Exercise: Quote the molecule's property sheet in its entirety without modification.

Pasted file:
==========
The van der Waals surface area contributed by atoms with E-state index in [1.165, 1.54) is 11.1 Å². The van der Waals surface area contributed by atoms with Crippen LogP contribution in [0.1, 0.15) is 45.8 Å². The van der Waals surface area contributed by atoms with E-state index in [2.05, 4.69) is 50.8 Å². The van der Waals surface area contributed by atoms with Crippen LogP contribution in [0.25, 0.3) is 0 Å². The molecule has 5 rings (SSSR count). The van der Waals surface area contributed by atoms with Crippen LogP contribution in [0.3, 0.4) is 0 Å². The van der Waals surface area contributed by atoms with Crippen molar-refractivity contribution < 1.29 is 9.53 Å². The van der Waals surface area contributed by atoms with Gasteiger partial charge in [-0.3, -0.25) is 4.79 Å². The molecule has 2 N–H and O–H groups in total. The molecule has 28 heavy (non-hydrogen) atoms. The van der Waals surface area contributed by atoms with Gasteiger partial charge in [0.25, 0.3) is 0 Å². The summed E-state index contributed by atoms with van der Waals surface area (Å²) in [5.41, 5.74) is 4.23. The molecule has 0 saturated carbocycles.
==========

The van der Waals surface area contributed by atoms with E-state index in [1.165, 1.54) is 11.1 Å². The van der Waals surface area contributed by atoms with Crippen LogP contribution in [0.1, 0.15) is 45.8 Å². The van der Waals surface area contributed by atoms with E-state index in [2.05, 4.69) is 50.8 Å². The van der Waals surface area contributed by atoms with Crippen LogP contribution in [0.25, 0.3) is 0 Å². The molecule has 5 rings (SSSR count). The van der Waals surface area contributed by atoms with Crippen LogP contribution in [0.3, 0.4) is 0 Å². The van der Waals surface area contributed by atoms with Crippen molar-refractivity contribution < 1.29 is 9.53 Å². The van der Waals surface area contributed by atoms with Gasteiger partial charge in [-0.3, -0.25) is 4.79 Å². The molecule has 2 N–H and O–H groups in total. The molecule has 28 heavy (non-hydrogen) atoms. The van der Waals surface area contributed by atoms with Gasteiger partial charge in [0.25, 0.3) is 0 Å². The summed E-state index contributed by atoms with van der Waals surface area (Å²) in [5.41, 5.74) is 4.23. The molecule has 0 saturated carbocycles.